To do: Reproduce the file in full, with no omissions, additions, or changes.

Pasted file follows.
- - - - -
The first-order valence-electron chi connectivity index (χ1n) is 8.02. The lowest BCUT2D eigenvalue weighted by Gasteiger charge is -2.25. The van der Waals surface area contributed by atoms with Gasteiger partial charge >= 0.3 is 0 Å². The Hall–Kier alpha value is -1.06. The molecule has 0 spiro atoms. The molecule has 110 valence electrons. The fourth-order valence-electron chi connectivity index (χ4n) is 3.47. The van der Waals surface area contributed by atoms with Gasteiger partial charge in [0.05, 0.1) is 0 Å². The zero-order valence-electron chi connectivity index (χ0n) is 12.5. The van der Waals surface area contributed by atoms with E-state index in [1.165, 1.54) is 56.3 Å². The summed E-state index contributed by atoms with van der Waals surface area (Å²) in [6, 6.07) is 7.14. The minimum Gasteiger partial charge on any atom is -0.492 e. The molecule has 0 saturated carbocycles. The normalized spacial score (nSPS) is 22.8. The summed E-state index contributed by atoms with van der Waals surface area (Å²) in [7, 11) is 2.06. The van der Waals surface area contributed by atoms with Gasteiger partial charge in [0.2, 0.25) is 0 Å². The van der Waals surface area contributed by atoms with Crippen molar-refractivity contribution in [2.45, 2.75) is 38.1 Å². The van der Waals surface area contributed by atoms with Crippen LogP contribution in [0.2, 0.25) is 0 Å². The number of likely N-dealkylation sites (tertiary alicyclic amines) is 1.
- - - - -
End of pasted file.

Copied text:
The first-order valence-electron chi connectivity index (χ1n) is 8.02. The lowest BCUT2D eigenvalue weighted by Gasteiger charge is -2.25. The van der Waals surface area contributed by atoms with Gasteiger partial charge >= 0.3 is 0 Å². The Hall–Kier alpha value is -1.06. The molecule has 0 spiro atoms. The molecule has 110 valence electrons. The fourth-order valence-electron chi connectivity index (χ4n) is 3.47. The van der Waals surface area contributed by atoms with Gasteiger partial charge in [0.05, 0.1) is 0 Å². The zero-order valence-electron chi connectivity index (χ0n) is 12.5. The van der Waals surface area contributed by atoms with E-state index in [1.165, 1.54) is 56.3 Å². The summed E-state index contributed by atoms with van der Waals surface area (Å²) in [6, 6.07) is 7.14. The minimum Gasteiger partial charge on any atom is -0.492 e. The molecule has 0 saturated carbocycles. The normalized spacial score (nSPS) is 22.8. The summed E-state index contributed by atoms with van der Waals surface area (Å²) in [7, 11) is 2.06. The van der Waals surface area contributed by atoms with Gasteiger partial charge in [0.2, 0.25) is 0 Å². The van der Waals surface area contributed by atoms with Crippen molar-refractivity contribution in [2.45, 2.75) is 38.1 Å². The van der Waals surface area contributed by atoms with Crippen LogP contribution in [0.2, 0.25) is 0 Å². The number of likely N-dealkylation sites (tertiary alicyclic amines) is 1.